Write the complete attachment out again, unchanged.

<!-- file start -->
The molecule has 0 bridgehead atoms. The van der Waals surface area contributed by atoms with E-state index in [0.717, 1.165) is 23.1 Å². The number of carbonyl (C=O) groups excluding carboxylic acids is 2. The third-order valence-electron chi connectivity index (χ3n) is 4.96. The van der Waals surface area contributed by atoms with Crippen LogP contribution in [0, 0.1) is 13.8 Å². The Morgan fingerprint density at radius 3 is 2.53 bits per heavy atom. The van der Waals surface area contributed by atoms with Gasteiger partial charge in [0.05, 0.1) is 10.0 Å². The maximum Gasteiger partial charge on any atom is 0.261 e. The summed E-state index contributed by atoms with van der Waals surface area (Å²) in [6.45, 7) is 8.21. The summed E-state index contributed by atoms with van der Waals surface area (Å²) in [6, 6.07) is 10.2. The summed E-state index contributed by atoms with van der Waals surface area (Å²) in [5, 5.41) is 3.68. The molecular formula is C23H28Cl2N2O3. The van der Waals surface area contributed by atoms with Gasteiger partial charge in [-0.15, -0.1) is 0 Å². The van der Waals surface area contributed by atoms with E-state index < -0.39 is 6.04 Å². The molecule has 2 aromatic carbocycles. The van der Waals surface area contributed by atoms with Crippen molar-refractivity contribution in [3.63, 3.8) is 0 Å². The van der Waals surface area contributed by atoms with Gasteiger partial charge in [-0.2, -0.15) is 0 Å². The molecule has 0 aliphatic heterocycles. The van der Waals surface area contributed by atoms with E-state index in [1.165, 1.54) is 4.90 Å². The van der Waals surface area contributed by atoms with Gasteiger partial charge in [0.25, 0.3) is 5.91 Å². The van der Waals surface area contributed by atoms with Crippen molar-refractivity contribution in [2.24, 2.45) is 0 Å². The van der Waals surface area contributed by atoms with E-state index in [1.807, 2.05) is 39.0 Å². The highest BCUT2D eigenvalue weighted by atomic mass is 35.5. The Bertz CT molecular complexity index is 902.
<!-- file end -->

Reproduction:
The molecule has 0 bridgehead atoms. The van der Waals surface area contributed by atoms with E-state index in [0.717, 1.165) is 23.1 Å². The number of carbonyl (C=O) groups excluding carboxylic acids is 2. The third-order valence-electron chi connectivity index (χ3n) is 4.96. The van der Waals surface area contributed by atoms with Crippen LogP contribution in [0, 0.1) is 13.8 Å². The Morgan fingerprint density at radius 3 is 2.53 bits per heavy atom. The van der Waals surface area contributed by atoms with Gasteiger partial charge in [0.05, 0.1) is 10.0 Å². The maximum Gasteiger partial charge on any atom is 0.261 e. The summed E-state index contributed by atoms with van der Waals surface area (Å²) in [6.45, 7) is 8.21. The summed E-state index contributed by atoms with van der Waals surface area (Å²) in [6, 6.07) is 10.2. The summed E-state index contributed by atoms with van der Waals surface area (Å²) in [5, 5.41) is 3.68. The molecular formula is C23H28Cl2N2O3. The van der Waals surface area contributed by atoms with Gasteiger partial charge in [-0.15, -0.1) is 0 Å². The van der Waals surface area contributed by atoms with E-state index < -0.39 is 6.04 Å². The molecule has 2 aromatic carbocycles. The van der Waals surface area contributed by atoms with Crippen molar-refractivity contribution in [3.63, 3.8) is 0 Å². The van der Waals surface area contributed by atoms with Gasteiger partial charge in [-0.2, -0.15) is 0 Å². The molecule has 0 aliphatic heterocycles. The van der Waals surface area contributed by atoms with E-state index in [1.165, 1.54) is 4.90 Å². The van der Waals surface area contributed by atoms with Gasteiger partial charge in [0.25, 0.3) is 5.91 Å². The van der Waals surface area contributed by atoms with Crippen molar-refractivity contribution in [2.24, 2.45) is 0 Å². The van der Waals surface area contributed by atoms with E-state index in [1.807, 2.05) is 39.0 Å². The highest BCUT2D eigenvalue weighted by atomic mass is 35.5. The Bertz CT molecular complexity index is 902.